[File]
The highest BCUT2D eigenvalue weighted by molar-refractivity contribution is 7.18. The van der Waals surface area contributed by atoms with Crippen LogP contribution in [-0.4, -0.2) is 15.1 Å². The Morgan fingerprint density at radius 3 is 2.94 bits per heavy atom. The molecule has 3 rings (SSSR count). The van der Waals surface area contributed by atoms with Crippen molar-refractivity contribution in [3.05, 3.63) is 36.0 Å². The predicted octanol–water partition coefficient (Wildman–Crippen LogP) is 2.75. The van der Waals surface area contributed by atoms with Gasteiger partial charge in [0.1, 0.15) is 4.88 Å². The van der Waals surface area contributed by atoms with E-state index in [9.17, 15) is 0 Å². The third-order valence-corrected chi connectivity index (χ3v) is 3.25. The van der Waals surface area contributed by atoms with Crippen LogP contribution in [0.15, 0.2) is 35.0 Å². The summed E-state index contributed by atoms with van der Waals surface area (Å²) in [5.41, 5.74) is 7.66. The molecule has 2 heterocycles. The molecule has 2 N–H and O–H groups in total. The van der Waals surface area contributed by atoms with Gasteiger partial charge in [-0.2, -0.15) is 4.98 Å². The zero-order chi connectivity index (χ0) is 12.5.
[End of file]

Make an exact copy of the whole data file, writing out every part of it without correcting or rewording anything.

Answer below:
The highest BCUT2D eigenvalue weighted by molar-refractivity contribution is 7.18. The van der Waals surface area contributed by atoms with Crippen LogP contribution in [-0.4, -0.2) is 15.1 Å². The Morgan fingerprint density at radius 3 is 2.94 bits per heavy atom. The molecule has 3 rings (SSSR count). The van der Waals surface area contributed by atoms with Crippen molar-refractivity contribution in [3.05, 3.63) is 36.0 Å². The predicted octanol–water partition coefficient (Wildman–Crippen LogP) is 2.75. The van der Waals surface area contributed by atoms with Gasteiger partial charge in [0.1, 0.15) is 4.88 Å². The van der Waals surface area contributed by atoms with E-state index in [9.17, 15) is 0 Å². The third-order valence-corrected chi connectivity index (χ3v) is 3.25. The van der Waals surface area contributed by atoms with Crippen LogP contribution in [0.15, 0.2) is 35.0 Å². The summed E-state index contributed by atoms with van der Waals surface area (Å²) in [5.41, 5.74) is 7.66. The molecule has 2 heterocycles. The molecule has 2 N–H and O–H groups in total. The van der Waals surface area contributed by atoms with Gasteiger partial charge in [-0.2, -0.15) is 4.98 Å². The zero-order chi connectivity index (χ0) is 12.5.